Stop brown-nosing.  There's nothing special about the additional measurements in the Objective 2's blog.  I'm sure you'll find very minimal differences between all these measurements when comparing the O2 and Magni-- and any of the more prominent differences would be below the threshold of realistic listening levels (do we all really need to know that an amp has a -116db noise floor at half volume)  I'm a very measurement first type of guy, but at the end of the day I still rather go off subjective impressions of equipment from people whom I trust rather than looking at graphs all day.

 

Next I expect you to say that the O2 sounds the same as 1000 dollar amps in blind a/b comparisons.

 

 

The thread is about comparison between the two. The strengths of the O2 are its specs, and the measurements to prove them. The Magni, on the other hand  'sounds like the O2'.

You're speculating that they'll both measure the same, and the differences would be small. 

 

Maybe they are, maybe the Magni even exceeds the O2. 

 

Point is, I cannot say for sure, because the O2 has the numbers to prove its performance, and the Magni doesn't. 

post #192 of 440
Then you're just saying the O2/ODAC are better than everything else because of the numbers. I'm not saying that $5000 amps/dacs are necessarily better than the O2/ODAC. I'm just saying that better things exist.
post #193 of 440
Quote:
Originally Posted by mikeaj View Post

 

And not just tested by the designer, but by others potentially with a bone to pick.  These others haven't found results that disagree with what's out there.  Also Tyll at IF to some degree.  So it is better-known, for whatever that is worth.  You can check the schematic too.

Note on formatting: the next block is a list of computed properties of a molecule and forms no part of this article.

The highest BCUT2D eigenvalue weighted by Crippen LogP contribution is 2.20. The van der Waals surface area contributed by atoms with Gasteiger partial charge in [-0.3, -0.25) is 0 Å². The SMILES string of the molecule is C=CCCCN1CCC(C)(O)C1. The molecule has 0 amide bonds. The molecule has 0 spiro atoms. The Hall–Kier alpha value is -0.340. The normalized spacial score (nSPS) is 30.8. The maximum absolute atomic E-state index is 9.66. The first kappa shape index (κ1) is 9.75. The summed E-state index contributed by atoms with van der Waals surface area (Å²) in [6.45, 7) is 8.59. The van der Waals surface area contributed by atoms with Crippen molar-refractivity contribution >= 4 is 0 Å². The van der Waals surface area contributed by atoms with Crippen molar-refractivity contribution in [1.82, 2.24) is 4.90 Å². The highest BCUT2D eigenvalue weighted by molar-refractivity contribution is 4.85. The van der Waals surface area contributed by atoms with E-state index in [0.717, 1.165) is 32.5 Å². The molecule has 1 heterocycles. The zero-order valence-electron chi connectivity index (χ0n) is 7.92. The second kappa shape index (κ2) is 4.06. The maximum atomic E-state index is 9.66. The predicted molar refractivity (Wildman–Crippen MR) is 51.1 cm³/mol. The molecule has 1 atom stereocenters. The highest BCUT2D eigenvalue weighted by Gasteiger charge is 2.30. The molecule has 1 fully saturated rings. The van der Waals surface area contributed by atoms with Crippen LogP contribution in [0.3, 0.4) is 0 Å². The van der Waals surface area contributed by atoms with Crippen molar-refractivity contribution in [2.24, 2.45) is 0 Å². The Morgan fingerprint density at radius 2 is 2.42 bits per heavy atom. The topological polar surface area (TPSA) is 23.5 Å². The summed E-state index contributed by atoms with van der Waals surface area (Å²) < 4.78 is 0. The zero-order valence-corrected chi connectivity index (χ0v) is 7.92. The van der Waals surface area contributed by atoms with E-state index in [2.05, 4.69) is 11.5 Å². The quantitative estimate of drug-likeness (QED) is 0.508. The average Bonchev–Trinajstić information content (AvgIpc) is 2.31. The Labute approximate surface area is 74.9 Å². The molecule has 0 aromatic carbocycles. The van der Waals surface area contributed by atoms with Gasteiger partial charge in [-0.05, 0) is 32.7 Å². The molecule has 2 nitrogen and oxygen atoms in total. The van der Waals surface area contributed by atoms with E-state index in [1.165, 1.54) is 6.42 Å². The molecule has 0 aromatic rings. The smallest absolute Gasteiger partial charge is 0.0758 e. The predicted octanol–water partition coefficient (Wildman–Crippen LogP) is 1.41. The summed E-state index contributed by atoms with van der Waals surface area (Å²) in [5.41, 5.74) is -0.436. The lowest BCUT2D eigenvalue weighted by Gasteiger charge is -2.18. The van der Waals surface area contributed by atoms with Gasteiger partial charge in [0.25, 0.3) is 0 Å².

Personally I'd like to have more information available about everything, but I don't think they're all out there to cater to me.

 

It's not at all a fair comparison from the designers' point of view in terms of information available and transparency because Schiit needs to make money and stuff, keep things under wraps.  No company wants to disclose too much to the customers and competitors.  From the consumer's point of view, depends on your priorities.

 

I agree on most counts, and I certainly don't care about being transparent with the design. Design and performance are related, and the specs are an objective measure of how any design performs. Good specs --> good design. Thats all.

post #194 of 440
Quote:
Originally Posted by compoopers View Post

Then you're just saying the O2/ODAC are better than everything else because of the numbers. I'm not saying that $5000 amps/dacs are necessarily better than the O2/ODAC. I'm just saying that better things exist.

 

Of course better things exist, if they have the numbers to prove that. Otherwise how does one define 'better' ?


Edited by proton007 - 1/16/13 at 11:35pm
post #195 of 440
Quote:
Originally Posted by mikeaj View Post

It's not at all a fair comparison from the designers' point of view in terms of information available and transparency because Schiit needs to make money and stuff, keep things under wraps.  No company wants to disclose too much to the customers and competitors.  From the consumer's point of view, depends on your priorities.

Audio companies often "keep things under wraps" and put out limited information to consumers to mislead them. For example, Definitive Technology does that all the time with their speakers and subwoofers. They list low end frequency responses that are not the industry standard +/- 3db frequency range, but instead where the response is already -10 to -15db down. That's why they leave it off. In order to mislead the customer.

But if the product is good, what is the downside of being more transparent?